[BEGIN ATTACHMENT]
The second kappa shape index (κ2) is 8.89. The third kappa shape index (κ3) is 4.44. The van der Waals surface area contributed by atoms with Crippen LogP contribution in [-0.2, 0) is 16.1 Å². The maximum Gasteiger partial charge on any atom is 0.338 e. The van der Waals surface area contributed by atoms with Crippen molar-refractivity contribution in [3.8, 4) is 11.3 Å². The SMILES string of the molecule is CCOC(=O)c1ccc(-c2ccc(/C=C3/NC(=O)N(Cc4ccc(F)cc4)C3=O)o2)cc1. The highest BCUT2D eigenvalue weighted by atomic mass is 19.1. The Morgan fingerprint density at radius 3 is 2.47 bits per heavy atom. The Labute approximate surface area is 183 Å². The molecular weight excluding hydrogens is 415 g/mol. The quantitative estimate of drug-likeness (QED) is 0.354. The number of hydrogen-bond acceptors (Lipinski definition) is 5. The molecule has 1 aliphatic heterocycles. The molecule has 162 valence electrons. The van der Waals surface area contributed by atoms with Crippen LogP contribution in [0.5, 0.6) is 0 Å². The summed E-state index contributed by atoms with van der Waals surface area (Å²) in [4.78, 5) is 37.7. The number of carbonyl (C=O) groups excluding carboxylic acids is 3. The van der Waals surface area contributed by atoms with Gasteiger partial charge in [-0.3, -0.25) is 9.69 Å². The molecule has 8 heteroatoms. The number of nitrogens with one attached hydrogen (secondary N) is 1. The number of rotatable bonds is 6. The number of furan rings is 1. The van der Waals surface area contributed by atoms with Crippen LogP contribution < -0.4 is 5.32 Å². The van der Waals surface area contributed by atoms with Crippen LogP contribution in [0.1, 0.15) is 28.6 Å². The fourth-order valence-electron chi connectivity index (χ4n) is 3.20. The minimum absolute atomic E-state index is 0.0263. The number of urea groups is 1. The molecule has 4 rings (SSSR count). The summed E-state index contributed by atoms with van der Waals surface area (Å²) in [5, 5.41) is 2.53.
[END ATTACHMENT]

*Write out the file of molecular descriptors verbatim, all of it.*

The second kappa shape index (κ2) is 8.89. The third kappa shape index (κ3) is 4.44. The van der Waals surface area contributed by atoms with Crippen LogP contribution in [-0.2, 0) is 16.1 Å². The maximum Gasteiger partial charge on any atom is 0.338 e. The van der Waals surface area contributed by atoms with Crippen molar-refractivity contribution in [3.8, 4) is 11.3 Å². The SMILES string of the molecule is CCOC(=O)c1ccc(-c2ccc(/C=C3/NC(=O)N(Cc4ccc(F)cc4)C3=O)o2)cc1. The highest BCUT2D eigenvalue weighted by atomic mass is 19.1. The Morgan fingerprint density at radius 3 is 2.47 bits per heavy atom. The Labute approximate surface area is 183 Å². The molecular weight excluding hydrogens is 415 g/mol. The quantitative estimate of drug-likeness (QED) is 0.354. The number of hydrogen-bond acceptors (Lipinski definition) is 5. The molecule has 1 aliphatic heterocycles. The molecule has 162 valence electrons. The van der Waals surface area contributed by atoms with Crippen LogP contribution in [0.5, 0.6) is 0 Å². The summed E-state index contributed by atoms with van der Waals surface area (Å²) in [4.78, 5) is 37.7. The number of carbonyl (C=O) groups excluding carboxylic acids is 3. The van der Waals surface area contributed by atoms with Gasteiger partial charge in [-0.3, -0.25) is 9.69 Å². The molecule has 8 heteroatoms. The number of nitrogens with one attached hydrogen (secondary N) is 1. The number of rotatable bonds is 6. The number of furan rings is 1. The van der Waals surface area contributed by atoms with Crippen LogP contribution < -0.4 is 5.32 Å². The van der Waals surface area contributed by atoms with Crippen LogP contribution in [0.1, 0.15) is 28.6 Å². The fourth-order valence-electron chi connectivity index (χ4n) is 3.20. The minimum absolute atomic E-state index is 0.0263. The number of urea groups is 1. The molecule has 4 rings (SSSR count). The summed E-state index contributed by atoms with van der Waals surface area (Å²) in [5, 5.41) is 2.53.